The Importance of Play
Play Association Tower Hamlets have been providing free play for 5-15 year olds since 2001. We spoke to Eleanor Image, Play Development Manager at PATH, about the organisation and play in general.
PATH was set up in 2001, she says, because the people of Tower Hamlets had noted a big gap in the provision of activities for 5-15 year olds and very little free play areas in the borough. Operating on the basis of neighbourliness and friendliness, they work with a wide amount of organisations, primarily community based, to fill this. PATH believes play activities should be free:
Free to attend, Free to choose what you want to do, Free to come and go. The playworkers role is to create a space where children can use their imaginations, be creative and just play.
Eleanor herself has been with PATH since 2003 and says that it’s always interesting working on different projects. She’s very community minded herself, and grew up playing on Adventure Playgrounds.
Why are Eleanor and PATH so focussed on play?
Life has changed for kids now, Eleanor believes. Children aren’t free to roam about like they used to be – people don’t always feel safe in East London, preferring to keep their children inside or close by. Screens and electronic gadgets have never been so prevalent in children’s lives as they stay inside more and more and even boredom is treated differently, with onus put on parents to spend money on keeping their children entertained at all hours of the day.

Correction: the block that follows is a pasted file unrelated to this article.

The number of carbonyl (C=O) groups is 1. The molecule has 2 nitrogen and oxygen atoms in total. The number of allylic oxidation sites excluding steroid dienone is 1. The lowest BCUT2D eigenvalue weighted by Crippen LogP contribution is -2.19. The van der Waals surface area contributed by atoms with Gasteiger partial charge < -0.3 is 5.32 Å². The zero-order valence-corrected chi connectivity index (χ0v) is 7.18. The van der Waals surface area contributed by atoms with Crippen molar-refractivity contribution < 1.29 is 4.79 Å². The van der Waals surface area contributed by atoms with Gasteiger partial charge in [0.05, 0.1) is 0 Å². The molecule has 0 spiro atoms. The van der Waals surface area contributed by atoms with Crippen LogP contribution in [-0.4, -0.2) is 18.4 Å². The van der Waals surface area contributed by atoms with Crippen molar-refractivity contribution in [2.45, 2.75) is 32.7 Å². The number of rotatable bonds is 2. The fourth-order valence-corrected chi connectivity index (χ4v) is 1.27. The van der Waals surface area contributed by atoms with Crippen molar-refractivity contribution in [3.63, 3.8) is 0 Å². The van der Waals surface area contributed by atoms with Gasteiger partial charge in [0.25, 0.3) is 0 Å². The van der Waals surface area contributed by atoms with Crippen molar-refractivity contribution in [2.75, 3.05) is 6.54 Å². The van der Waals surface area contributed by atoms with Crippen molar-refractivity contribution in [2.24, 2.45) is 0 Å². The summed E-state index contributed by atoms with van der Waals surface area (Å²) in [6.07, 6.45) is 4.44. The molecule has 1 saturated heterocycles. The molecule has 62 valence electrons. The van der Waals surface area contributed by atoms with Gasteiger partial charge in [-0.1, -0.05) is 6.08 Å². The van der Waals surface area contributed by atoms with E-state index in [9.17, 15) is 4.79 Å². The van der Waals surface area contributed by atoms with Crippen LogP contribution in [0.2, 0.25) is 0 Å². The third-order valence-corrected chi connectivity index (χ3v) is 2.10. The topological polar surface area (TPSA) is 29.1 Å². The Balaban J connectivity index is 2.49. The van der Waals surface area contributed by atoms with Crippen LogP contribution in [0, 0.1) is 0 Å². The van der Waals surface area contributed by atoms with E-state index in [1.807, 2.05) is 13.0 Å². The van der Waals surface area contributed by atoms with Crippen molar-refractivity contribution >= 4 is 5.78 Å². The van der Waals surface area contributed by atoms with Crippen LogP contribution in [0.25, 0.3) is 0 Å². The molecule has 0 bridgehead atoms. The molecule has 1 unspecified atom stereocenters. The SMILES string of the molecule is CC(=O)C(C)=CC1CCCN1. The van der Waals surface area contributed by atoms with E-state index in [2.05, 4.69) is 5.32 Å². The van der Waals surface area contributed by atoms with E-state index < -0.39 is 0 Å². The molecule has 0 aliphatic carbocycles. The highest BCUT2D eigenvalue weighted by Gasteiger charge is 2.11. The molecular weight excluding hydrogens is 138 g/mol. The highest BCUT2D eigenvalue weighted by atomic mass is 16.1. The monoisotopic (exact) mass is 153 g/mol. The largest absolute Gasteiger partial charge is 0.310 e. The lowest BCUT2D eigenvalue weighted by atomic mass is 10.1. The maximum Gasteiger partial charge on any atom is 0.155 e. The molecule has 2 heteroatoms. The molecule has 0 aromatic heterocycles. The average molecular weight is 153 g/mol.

As a society we now seem to hurry kids along, putting too much pressure on them and expecting them to grow up too fast. Eleanor sees children get very seriously worried about things and take on too much about the world around them. School piles on pressure and focuses on STEM education – something not everyone is meant for, and the community isn’t necessarily welcoming to the concept of play.
But, as a vital part of our development – almost as important as our five-a-day, Eleanor says, it deserves a place at the heart of the community. Play is brilliant for children’s mental health, for their socialisation and confidence. Through play we gain skills that no one can teach us, skills like resilience, creativity, spatial awareness and adaptability – all things that we need and use in our daily lives. We were all kids once, so it’s something we all have in common, the most social thing we can do.
It’s good for children to be bored sometimes, Eleanor argues, and this is where play comes in! By working to develop children’s imagination and creativity it means the default setting for boredom isn’t simply to sit in front of a screen. This is central to our development, helping children discover different paths in life – and the less we play, the less our ability to imagine develops.
And this kind of play isn’t hard to provide! It doesn’t need to be expensive, it doesn’t need to be rigorous exercise nor adhere to any structure. PATH aims to provide children with simply time, space and freedom to play. Their free sessions work with 5-15 year olds (critical years for development) offering varied activities, involving children in the choices, enhancing their confidence, social skills and imagination.
PATH wants to work with anyone interested in putting children and their play at the heart of the community. They run one play session a week and would love to work with organisations, groups from the community or even individuals who wanted to set up play sessions themselves. It doesn’t take much and they are there to help with the whole process, so if you’re interested in neighbourliness, friendliness, and helping children simply enjoy their childhood, then Eleanor and PATH would love to hear from you!
If this is something you would like to get involved with, please contact them on:
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